In a discussion a few years ago about more regional activity in Greater Hartford, West Hartford Mayor Scott Slifka raised an important question: "Who will do the work?"
His point is well taken. If Greater Hartford is to become a metropolitan region and engage in more sharing of services and other regional initiatives, someone — a trained staff person — will have to research, coordinate, direct and administer each project or program. Most town governments are down to the bone and don't have extra people.
At the same time, there is no appetite for creating a new layer of county government; the idea of regional collaboration is to save money through greater efficiency and economies of scale.
What does that leave? The reflexive answer in Greater Hartford is the Capitol Region Council of Governments, a voluntary organization of 29 towns in the Hartford area.
CRCOG, or "crog," as it is widely known, has initiated and coordinated numerous regional programs, such as a regional purchasing council and the CAPTAIN Mobile Data Communication System, which links 80 police organizations to local, state and national criminal information files.
But CRCOG, too, is stretched thin. The agency has 20 employees, most of whom work in either transportation or public safety, those areas being where the funding and planning mandates are. The agency has taken on the task of creating a new regional solid-waste authority, among other projects.
So how much more CRCOG can do in its current configuration is open to question. The challenge is to create more regional capacity without breaking the bank. Here are some ideas:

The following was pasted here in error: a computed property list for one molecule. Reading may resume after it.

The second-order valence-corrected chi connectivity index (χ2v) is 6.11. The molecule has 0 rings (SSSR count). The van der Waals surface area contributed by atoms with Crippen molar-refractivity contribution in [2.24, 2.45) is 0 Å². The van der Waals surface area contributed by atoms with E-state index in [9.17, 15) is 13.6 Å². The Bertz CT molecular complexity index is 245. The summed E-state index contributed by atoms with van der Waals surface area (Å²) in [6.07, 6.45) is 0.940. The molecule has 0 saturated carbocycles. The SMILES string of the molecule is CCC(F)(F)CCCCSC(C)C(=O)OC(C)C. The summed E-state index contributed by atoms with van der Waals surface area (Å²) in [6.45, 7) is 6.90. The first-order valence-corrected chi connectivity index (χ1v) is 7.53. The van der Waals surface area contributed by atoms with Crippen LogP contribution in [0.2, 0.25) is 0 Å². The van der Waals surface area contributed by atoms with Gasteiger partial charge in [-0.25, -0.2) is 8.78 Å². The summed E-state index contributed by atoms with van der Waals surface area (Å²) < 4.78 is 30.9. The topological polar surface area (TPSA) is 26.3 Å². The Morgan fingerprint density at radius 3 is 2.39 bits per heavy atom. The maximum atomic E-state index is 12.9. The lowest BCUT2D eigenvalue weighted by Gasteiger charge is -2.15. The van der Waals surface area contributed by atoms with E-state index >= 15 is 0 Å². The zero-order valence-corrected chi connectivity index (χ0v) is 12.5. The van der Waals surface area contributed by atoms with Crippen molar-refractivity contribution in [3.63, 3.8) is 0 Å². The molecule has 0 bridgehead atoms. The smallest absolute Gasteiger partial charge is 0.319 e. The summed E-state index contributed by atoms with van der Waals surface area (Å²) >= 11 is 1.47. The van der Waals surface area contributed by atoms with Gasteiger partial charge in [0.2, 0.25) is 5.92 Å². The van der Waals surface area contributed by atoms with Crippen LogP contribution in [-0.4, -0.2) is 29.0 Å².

1. Create a bigger CRCOG. The state is divided into 15 planning regions, which are organized as regional councils of elected officials, regional councils of government or regional planning agencies. Some are tiny; one comprises four small towns in the Naugatuck Valley, while two others have six and seven towns, respectively. This is too many; California has 17 planning regions.
Reduce the number of planning regions in Connecticut to, say, five, and merge a couple of the smaller ones into CRCOG, and it should have more staff capacity.
2. Merge with another regional entity. If CRCOG merged with, say, the Metropolitan District Commission, the eight-town water and sewer authority that has a municipal charter, the result would be a strong, multifaceted regional agency.
3. Create a policy institute. Earlier this year, former East Granby First Selectman David Kilbon and former Hartford chief administrative officer Lee C. Erdmann proposed the creation of a public policy center that would focus on regional and state issues. Mr. Kilbon and Mr. Erdman have gained support for the proposal and appear to be on the way to establishing the center, probably at a college or university. It would focus on nonpartisan research, consulting, brokering or coordinating projects and training public-sector workers. This idea has great potential.
4. Use the Web. CRCOG is rolling out a pilot program in eight towns that will allow residents to apply for building permits and track their progress online. There are some other Web-based services in the pipeline. Expansion of these kinds of services ought to increase regional efficiency.
5. Get the state more involved. The state can provide incentives and technical assistance for regional activity; indeed, it has begun to do so. The state Office of Policy and Management will hold a daylong conference on Jan. 14 at Central Connecticut State University on the mechanics of regional service delivery. The conference will cover everything from public safety and financial services to emergency communication, equipment sharing and animal control.
"It's best practices — how to do it," said OPM undersecretary W. David LeVasseur.
Reprinted with permission of the Hartford Courant.
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